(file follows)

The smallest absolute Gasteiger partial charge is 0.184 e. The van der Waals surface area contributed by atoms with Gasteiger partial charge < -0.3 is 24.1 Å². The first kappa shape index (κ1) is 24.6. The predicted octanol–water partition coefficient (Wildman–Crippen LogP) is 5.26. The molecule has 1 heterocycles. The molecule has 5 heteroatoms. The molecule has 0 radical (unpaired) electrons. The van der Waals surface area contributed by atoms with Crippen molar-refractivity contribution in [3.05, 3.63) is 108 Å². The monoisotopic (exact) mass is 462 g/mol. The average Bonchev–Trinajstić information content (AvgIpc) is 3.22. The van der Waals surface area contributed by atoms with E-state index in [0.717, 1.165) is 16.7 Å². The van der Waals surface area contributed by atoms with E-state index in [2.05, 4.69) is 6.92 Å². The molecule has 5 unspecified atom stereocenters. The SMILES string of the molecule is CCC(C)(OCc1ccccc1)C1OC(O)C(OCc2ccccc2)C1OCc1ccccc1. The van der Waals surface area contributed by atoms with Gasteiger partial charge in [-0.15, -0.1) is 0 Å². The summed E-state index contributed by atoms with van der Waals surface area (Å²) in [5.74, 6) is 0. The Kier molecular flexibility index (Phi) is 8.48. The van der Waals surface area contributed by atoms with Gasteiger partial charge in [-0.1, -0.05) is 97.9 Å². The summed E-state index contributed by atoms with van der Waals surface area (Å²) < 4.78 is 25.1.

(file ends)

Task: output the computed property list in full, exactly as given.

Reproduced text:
The smallest absolute Gasteiger partial charge is 0.184 e. The van der Waals surface area contributed by atoms with Gasteiger partial charge < -0.3 is 24.1 Å². The first kappa shape index (κ1) is 24.6. The predicted octanol–water partition coefficient (Wildman–Crippen LogP) is 5.26. The molecule has 1 heterocycles. The molecule has 5 heteroatoms. The molecule has 0 radical (unpaired) electrons. The van der Waals surface area contributed by atoms with Crippen molar-refractivity contribution in [3.05, 3.63) is 108 Å². The monoisotopic (exact) mass is 462 g/mol. The average Bonchev–Trinajstić information content (AvgIpc) is 3.22. The van der Waals surface area contributed by atoms with E-state index in [0.717, 1.165) is 16.7 Å². The van der Waals surface area contributed by atoms with E-state index in [2.05, 4.69) is 6.92 Å². The molecule has 5 unspecified atom stereocenters. The SMILES string of the molecule is CCC(C)(OCc1ccccc1)C1OC(O)C(OCc2ccccc2)C1OCc1ccccc1. The van der Waals surface area contributed by atoms with Gasteiger partial charge in [-0.15, -0.1) is 0 Å². The summed E-state index contributed by atoms with van der Waals surface area (Å²) in [5.74, 6) is 0. The Kier molecular flexibility index (Phi) is 8.48. The van der Waals surface area contributed by atoms with Gasteiger partial charge in [-0.1, -0.05) is 97.9 Å². The summed E-state index contributed by atoms with van der Waals surface area (Å²) < 4.78 is 25.1.